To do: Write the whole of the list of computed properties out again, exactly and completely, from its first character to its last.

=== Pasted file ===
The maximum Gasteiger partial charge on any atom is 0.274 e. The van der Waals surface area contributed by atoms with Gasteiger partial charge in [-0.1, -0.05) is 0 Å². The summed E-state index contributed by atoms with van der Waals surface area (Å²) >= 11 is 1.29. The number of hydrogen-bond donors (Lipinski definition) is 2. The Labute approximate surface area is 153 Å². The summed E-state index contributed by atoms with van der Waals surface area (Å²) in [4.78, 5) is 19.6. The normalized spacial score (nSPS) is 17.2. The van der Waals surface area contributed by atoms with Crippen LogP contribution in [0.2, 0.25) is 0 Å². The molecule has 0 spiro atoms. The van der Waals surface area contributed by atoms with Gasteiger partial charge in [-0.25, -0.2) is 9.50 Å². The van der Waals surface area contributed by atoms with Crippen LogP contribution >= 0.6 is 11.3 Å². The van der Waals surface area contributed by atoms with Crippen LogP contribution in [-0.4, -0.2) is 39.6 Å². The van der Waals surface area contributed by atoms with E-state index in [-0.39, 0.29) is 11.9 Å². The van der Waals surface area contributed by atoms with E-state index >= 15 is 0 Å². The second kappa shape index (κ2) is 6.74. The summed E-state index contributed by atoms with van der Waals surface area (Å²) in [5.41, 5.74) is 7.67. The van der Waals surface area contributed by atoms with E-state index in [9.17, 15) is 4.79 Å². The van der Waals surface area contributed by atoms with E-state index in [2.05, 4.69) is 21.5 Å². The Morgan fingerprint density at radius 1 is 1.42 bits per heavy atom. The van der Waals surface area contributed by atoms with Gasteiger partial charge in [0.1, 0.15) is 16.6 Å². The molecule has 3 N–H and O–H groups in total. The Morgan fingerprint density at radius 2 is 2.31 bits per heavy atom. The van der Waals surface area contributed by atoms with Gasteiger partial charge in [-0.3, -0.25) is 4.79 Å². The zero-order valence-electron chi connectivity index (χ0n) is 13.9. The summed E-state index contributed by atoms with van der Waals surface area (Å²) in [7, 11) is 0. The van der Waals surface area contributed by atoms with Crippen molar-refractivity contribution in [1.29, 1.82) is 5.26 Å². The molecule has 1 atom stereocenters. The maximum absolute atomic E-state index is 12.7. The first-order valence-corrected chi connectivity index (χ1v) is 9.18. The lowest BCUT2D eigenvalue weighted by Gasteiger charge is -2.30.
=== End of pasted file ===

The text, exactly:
The maximum Gasteiger partial charge on any atom is 0.274 e. The van der Waals surface area contributed by atoms with Gasteiger partial charge in [-0.1, -0.05) is 0 Å². The summed E-state index contributed by atoms with van der Waals surface area (Å²) >= 11 is 1.29. The number of hydrogen-bond donors (Lipinski definition) is 2. The Labute approximate surface area is 153 Å². The summed E-state index contributed by atoms with van der Waals surface area (Å²) in [4.78, 5) is 19.6. The normalized spacial score (nSPS) is 17.2. The van der Waals surface area contributed by atoms with Crippen LogP contribution in [0.2, 0.25) is 0 Å². The molecule has 0 spiro atoms. The van der Waals surface area contributed by atoms with Gasteiger partial charge in [-0.25, -0.2) is 9.50 Å². The van der Waals surface area contributed by atoms with Crippen LogP contribution >= 0.6 is 11.3 Å². The van der Waals surface area contributed by atoms with Crippen LogP contribution in [-0.4, -0.2) is 39.6 Å². The van der Waals surface area contributed by atoms with E-state index in [-0.39, 0.29) is 11.9 Å². The van der Waals surface area contributed by atoms with E-state index >= 15 is 0 Å². The second kappa shape index (κ2) is 6.74. The summed E-state index contributed by atoms with van der Waals surface area (Å²) in [5.41, 5.74) is 7.67. The van der Waals surface area contributed by atoms with E-state index in [9.17, 15) is 4.79 Å². The van der Waals surface area contributed by atoms with E-state index in [2.05, 4.69) is 21.5 Å². The Morgan fingerprint density at radius 1 is 1.42 bits per heavy atom. The van der Waals surface area contributed by atoms with Gasteiger partial charge in [0.1, 0.15) is 16.6 Å². The molecule has 3 N–H and O–H groups in total. The Morgan fingerprint density at radius 2 is 2.31 bits per heavy atom. The van der Waals surface area contributed by atoms with Gasteiger partial charge in [-0.3, -0.25) is 4.79 Å². The zero-order valence-electron chi connectivity index (χ0n) is 13.9. The summed E-state index contributed by atoms with van der Waals surface area (Å²) in [7, 11) is 0. The van der Waals surface area contributed by atoms with Crippen molar-refractivity contribution in [1.29, 1.82) is 5.26 Å². The molecule has 1 atom stereocenters. The maximum absolute atomic E-state index is 12.7. The first-order valence-corrected chi connectivity index (χ1v) is 9.18. The lowest BCUT2D eigenvalue weighted by Gasteiger charge is -2.30.